How do African SMEs respond to climate risks? Evidence from Kenya and Senegal
Shaikh Eskander ()
No 284, GRI Working Papers from Grantham Research Institute on Climate Change and the Environment
This paper investigates to what extent and how small and medium-sized enterprises (SMEs) in poor countries are adapting to climate risks. We collect data from 325 SMEs in the semi-arid regions of Kenya and Senegal and use this information to estimate the quality of current adaptation measures, distinguishing between sustainable adaptation and reactive coping. We then study the link between these current adaptation practices and adaptation planning for future climate change. We find that financial barriers are a key reason why firms resort to reactive coping mechanisms, while general business support, access to information technology and adaptation assistance encourages sustainable adaptation responses. Engaging in adaptation today also increases the likelihood that a firm is preparing for future climate change. The finding lends support to the strategy of many development agencies who use adaptation to current climate variability as a way of building resilience to future climate change. There is a clear role for public policy in facilitating good adaptation. The ability of firms to respond to climate risks depends in no small measure on factors that can be shaped through policy intervention.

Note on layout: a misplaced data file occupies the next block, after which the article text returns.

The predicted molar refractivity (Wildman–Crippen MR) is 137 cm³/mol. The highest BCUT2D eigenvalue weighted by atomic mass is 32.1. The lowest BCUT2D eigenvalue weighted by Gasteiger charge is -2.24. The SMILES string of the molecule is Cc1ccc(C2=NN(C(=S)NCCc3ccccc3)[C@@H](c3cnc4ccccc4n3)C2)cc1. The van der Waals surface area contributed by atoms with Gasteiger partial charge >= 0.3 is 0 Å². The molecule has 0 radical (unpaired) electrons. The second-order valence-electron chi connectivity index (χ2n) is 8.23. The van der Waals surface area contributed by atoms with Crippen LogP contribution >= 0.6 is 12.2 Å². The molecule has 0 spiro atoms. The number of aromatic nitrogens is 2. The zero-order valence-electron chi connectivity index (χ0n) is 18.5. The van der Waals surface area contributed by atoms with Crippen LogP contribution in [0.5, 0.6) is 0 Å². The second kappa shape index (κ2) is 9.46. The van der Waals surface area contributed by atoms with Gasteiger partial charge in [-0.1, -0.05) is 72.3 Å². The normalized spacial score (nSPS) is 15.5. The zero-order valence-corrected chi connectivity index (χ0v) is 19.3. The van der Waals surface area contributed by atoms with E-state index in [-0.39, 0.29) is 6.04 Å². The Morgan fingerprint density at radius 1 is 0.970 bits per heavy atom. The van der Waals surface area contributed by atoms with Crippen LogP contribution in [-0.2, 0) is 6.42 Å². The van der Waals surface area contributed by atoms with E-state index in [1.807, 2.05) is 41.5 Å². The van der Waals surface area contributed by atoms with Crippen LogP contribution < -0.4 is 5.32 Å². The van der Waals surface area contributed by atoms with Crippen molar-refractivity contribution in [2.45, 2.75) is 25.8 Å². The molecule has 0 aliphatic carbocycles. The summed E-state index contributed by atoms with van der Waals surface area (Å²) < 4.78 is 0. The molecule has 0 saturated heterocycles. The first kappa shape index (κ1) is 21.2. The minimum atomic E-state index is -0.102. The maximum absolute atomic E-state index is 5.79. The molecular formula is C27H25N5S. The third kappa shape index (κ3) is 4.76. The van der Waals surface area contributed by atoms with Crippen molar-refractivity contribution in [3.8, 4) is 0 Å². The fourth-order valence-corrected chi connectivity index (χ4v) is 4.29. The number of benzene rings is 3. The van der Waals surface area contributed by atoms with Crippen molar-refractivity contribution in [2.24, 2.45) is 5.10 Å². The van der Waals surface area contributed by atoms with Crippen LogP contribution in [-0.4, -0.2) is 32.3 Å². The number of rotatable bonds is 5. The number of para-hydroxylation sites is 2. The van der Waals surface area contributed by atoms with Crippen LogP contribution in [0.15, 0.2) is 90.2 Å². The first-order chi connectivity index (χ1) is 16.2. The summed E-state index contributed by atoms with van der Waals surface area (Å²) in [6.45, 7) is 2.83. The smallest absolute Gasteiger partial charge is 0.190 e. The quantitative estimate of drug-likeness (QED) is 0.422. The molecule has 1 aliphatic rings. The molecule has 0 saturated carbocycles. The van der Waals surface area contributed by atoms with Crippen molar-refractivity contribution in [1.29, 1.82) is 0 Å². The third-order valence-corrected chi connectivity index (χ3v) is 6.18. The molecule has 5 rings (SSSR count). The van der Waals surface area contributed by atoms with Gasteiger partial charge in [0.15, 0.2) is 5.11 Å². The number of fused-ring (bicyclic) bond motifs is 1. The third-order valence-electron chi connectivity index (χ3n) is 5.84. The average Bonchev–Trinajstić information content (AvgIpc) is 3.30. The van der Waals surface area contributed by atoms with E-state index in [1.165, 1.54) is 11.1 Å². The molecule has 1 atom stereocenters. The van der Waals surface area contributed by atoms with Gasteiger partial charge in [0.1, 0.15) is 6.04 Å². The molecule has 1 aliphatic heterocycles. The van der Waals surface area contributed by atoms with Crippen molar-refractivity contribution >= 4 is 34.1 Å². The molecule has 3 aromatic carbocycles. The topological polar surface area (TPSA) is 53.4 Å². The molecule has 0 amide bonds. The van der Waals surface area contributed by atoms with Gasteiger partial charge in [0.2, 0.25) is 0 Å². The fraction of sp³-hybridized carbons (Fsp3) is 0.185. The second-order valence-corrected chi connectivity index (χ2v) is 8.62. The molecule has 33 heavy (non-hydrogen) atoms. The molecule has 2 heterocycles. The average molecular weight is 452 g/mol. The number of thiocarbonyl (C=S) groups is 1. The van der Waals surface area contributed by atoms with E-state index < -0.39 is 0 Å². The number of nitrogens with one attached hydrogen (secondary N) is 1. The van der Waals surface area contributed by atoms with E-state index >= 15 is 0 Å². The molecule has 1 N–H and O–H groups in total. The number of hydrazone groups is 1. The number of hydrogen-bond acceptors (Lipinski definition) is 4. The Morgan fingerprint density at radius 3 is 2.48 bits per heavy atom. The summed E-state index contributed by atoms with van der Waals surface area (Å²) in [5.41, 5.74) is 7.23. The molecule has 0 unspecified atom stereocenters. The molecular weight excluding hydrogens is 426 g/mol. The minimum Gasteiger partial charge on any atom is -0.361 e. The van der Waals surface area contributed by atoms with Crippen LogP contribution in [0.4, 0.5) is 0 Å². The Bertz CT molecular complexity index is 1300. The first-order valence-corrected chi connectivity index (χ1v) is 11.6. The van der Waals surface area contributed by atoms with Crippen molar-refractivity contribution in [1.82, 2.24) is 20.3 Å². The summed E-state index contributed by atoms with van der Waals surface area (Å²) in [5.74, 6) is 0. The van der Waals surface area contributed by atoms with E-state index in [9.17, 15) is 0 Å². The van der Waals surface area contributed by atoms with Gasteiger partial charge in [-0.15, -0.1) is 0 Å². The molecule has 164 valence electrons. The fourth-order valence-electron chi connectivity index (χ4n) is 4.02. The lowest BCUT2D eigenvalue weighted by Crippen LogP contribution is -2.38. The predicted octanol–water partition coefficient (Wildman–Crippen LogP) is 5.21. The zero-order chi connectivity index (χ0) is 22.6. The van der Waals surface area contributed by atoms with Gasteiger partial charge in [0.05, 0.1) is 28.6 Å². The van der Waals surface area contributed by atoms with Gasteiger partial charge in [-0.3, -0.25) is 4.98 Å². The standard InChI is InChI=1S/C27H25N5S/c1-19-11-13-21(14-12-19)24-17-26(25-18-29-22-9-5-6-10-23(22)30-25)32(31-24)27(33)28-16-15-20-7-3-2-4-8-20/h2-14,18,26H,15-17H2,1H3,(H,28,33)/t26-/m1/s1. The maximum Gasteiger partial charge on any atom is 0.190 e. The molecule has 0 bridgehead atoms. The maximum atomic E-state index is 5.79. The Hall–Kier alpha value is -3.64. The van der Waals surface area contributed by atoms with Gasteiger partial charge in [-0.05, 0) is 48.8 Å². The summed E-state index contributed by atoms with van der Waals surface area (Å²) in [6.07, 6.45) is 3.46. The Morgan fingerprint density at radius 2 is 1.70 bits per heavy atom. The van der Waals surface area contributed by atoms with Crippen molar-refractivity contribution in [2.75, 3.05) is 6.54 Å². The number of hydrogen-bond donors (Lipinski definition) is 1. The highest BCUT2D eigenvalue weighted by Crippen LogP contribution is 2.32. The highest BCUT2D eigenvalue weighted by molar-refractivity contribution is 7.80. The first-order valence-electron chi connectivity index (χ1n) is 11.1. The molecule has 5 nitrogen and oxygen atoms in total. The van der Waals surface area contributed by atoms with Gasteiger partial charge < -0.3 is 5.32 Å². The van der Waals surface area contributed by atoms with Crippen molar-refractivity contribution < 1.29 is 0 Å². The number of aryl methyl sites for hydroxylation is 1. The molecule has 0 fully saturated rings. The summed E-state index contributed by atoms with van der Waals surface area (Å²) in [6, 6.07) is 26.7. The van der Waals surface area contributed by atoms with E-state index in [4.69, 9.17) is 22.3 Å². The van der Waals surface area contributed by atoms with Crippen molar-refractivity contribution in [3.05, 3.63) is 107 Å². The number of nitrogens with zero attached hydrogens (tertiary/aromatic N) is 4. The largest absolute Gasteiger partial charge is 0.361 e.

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Journal Article: How do African SMEs respond to climate risks? Evidence from Kenya and Senegal (2018)
Working Paper: How do African SMEs respond to climate risks? Evidence from Kenya and Senegal (2018)
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Persistent link: https://EconPapers.repec.org/RePEc:lsg:lsgwps:wp284
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